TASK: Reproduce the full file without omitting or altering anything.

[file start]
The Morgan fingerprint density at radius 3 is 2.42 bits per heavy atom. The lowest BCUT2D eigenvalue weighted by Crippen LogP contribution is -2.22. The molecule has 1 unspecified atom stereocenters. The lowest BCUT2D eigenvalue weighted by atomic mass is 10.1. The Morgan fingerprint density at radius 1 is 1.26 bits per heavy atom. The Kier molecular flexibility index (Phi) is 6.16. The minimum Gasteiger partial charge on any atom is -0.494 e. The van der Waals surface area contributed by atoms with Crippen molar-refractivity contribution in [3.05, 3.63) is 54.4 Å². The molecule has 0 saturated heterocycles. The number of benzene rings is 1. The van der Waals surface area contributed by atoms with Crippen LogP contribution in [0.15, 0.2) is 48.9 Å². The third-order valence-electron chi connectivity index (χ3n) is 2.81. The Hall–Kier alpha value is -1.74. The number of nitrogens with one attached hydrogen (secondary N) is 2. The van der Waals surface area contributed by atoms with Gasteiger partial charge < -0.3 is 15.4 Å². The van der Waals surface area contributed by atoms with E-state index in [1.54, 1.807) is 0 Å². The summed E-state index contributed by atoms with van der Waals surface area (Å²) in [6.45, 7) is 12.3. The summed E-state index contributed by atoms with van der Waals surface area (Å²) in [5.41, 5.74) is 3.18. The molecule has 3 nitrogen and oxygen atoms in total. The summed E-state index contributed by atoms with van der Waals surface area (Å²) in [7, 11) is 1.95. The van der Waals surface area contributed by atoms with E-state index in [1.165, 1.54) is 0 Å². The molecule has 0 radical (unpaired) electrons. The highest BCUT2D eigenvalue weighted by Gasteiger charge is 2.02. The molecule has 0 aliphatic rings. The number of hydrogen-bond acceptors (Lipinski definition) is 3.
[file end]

The Morgan fingerprint density at radius 3 is 2.42 bits per heavy atom. The lowest BCUT2D eigenvalue weighted by Crippen LogP contribution is -2.22. The molecule has 1 unspecified atom stereocenters. The lowest BCUT2D eigenvalue weighted by atomic mass is 10.1. The Morgan fingerprint density at radius 1 is 1.26 bits per heavy atom. The Kier molecular flexibility index (Phi) is 6.16. The minimum Gasteiger partial charge on any atom is -0.494 e. The van der Waals surface area contributed by atoms with Crippen molar-refractivity contribution in [3.05, 3.63) is 54.4 Å². The molecule has 0 saturated heterocycles. The number of benzene rings is 1. The van der Waals surface area contributed by atoms with Crippen LogP contribution in [0.15, 0.2) is 48.9 Å². The third-order valence-electron chi connectivity index (χ3n) is 2.81. The Hall–Kier alpha value is -1.74. The number of nitrogens with one attached hydrogen (secondary N) is 2. The van der Waals surface area contributed by atoms with Gasteiger partial charge < -0.3 is 15.4 Å². The van der Waals surface area contributed by atoms with E-state index in [1.54, 1.807) is 0 Å². The summed E-state index contributed by atoms with van der Waals surface area (Å²) in [6.45, 7) is 12.3. The summed E-state index contributed by atoms with van der Waals surface area (Å²) in [5.41, 5.74) is 3.18. The molecule has 3 nitrogen and oxygen atoms in total. The summed E-state index contributed by atoms with van der Waals surface area (Å²) in [7, 11) is 1.95. The van der Waals surface area contributed by atoms with E-state index in [1.165, 1.54) is 0 Å². The molecule has 0 radical (unpaired) electrons. The highest BCUT2D eigenvalue weighted by Gasteiger charge is 2.02. The molecule has 0 aliphatic rings. The number of hydrogen-bond acceptors (Lipinski definition) is 3.